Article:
I got let out of my cage for a week and got to see some other people shooting. I was not able to participate, but the setting was a competition in which the participants were put under a significant amount of physical exertion, time stress, and artificial constraints designed to make the shooting more difficult. On day 1 rear bags were outlawed. On day 2 bipods were added to the list of contraband.
One course of fire allowed 4 minutes to fire five rounds at a distance of 100 yards from each of the following positions: sitting, kneeling, squatting, and standing. The target for each position was approximately 8” (if memory serves), with each position having a separate target. The rub was that each competitor had to do 20 pushups prior to each position (total of 80 pushups), and that the rifle and magazines had to be empty prior to each position. The competitors’ score was added to that of their partner (I didn’t have a partner so was not eligible for entry) for a total. For a shot to count as a hit it had to be completely within the scoring border. Anything touching the line, even if mostly in, was counted as a miss. I like that scoring system.
I saw some really interesting things. A tiny minority used slings for stability. Most didn’t seem to understand the principles of a solid position without using some kind of rest. One pair of shooters brought rucks to the line to use as supports and one of them went to the extreme of wearing it backwards to rest the rifle on in standing. I also saw a new fangled sitting position of some kind in which the heel of one foot was rested on the ground, the heel of the second foot was rested on the ball of the bottom foot, and the rifle on the ball of the second foot. It’s one of those things that make you go… huh?
To sum up what I saw in that shooting stage, which presented a fairly straightforward shooting problem in the context of moderate time stress, and moderate to high physical stress, many of the shooters did not have adequate exposure to the fundamentals of rifle marksmanship. Many also did not have sufficient practice in gun handling under any but the most favorable conditions. Because of this, they were left to make an attempt to come up with something that would work on the spot. Most, if not all, of these stopgap techniques were less successful than standard marksmanship techniques with 10 minutes of daily dryfire to support them would have been.
What came to my mind was the saying I have heard, that I’ll have to paraphrase, that there aren’t advanced techniques, just the fundamentals understood sufficiently well to be applied in advanced contexts (and under stress). Even in a context in which the shooter is forced into a position that doesn’t remotely resemble what I would call an “orthodox” position, the principles are really the same.
I don’t want to sound disparaging to the other shooters, if not just for my own sake, but it seems like information that should be universally understood to rifle shooters is becoming exceedingly rare. I also don’t want to sound like the Appleseed spokesperson, but all of these people could have benefited from one weekend at an Appleseed.
Personally, I would choose the most stable position I could get, and an orthodox unsupported position using a sling is just about last on my list (right ahead of the same position without a sling), but you can’t take for granted that there will always be a support when you need one. It’s a sad situation that most of these people had slings that they could have used to greatly increase their scores in this particular stage, but very few used them, or were adept (or familiar?) with using a sling for support.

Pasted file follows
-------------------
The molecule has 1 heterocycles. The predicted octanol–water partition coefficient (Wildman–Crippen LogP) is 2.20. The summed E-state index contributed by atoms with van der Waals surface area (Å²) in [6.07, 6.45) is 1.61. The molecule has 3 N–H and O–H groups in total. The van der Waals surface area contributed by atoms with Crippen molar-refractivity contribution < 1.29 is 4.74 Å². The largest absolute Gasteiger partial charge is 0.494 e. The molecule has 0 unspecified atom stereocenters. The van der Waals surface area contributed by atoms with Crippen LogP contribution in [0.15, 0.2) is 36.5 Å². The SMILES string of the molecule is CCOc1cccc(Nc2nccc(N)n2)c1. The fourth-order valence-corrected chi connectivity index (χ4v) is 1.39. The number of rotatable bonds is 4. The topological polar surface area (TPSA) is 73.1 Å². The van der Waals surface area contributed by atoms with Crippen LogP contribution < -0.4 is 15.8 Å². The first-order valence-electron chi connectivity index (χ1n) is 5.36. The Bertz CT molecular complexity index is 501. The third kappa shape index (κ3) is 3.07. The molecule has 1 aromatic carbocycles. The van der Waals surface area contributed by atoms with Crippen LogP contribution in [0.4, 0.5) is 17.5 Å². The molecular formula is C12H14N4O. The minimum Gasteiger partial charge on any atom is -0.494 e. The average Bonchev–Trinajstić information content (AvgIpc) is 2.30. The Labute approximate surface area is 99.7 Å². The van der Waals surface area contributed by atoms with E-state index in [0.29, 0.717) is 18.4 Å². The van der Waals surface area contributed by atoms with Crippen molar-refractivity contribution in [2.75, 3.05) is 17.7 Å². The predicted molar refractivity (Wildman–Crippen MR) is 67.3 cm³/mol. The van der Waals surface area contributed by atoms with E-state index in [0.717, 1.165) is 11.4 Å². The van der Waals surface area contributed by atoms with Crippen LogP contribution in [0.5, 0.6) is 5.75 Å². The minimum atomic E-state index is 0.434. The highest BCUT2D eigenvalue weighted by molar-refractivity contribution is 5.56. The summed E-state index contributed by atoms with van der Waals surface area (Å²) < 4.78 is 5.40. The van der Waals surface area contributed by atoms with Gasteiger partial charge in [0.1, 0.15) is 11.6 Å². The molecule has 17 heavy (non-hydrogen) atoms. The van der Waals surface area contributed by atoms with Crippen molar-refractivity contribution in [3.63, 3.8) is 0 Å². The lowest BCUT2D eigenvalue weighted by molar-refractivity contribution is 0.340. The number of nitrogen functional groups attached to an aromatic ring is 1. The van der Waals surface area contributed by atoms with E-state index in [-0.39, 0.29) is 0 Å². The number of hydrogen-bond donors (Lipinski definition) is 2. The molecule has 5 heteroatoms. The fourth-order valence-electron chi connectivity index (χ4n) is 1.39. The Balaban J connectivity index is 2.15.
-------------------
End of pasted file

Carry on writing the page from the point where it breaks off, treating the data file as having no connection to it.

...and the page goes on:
My belief is that in the real world, there is probably an extremely limited context for a refined style of “standard” positional rifle shooting. A commenter on the blog told me quite a while back that it’s likely that the point of diminishing returns on that type of practice comes fairly quickly, and it’s more of something to maintain rather than to refine to the nth degree. That sounds like a reasonable position to me. The key to that is that to maintain it, it must be learned to begin with.
What is not unique to rifle shooting is that most of the time in order to learn a discipline one has to put in some hard work that may not be super exciting. When someone skips the crawling and walking stages in order to get to the running part right off the bat, he leaves huge gaps in his capabilities that are relatively easily exposed when someone other than himself is setting the context. At the range, when we set the agenda and the tempo of our own shooting, it can be too easy never to leave the comfort zone.
It was torture not getting to compete in this event. That kind of shooting is my bread and butter. What I found out later is that I was a little too weak on pushups, and that after 3 sets of 20 I was running out of gas (pathetic, I know). I also picked up a little problem in my shoulder that I need to let heal for a bit. The adrenaline probably would have given me a little extra gas in the tank, but it still would have been a stretch. Still, since sitting, kneeling, and squatting all allow the support elbow to be planted, muscular exhaustion isn’t a big deal, until it comes to offhand.
At the end I didn’t know whether to feel good about knowing what I know and having the skills that I have, or to feel bad for a large percentage of shooters who should have known but did not. It was hard to do either when I was coming from the safe position of an observer. It was a good motivator to really sharpen up my fitness and skill so that next time I can unleash myself.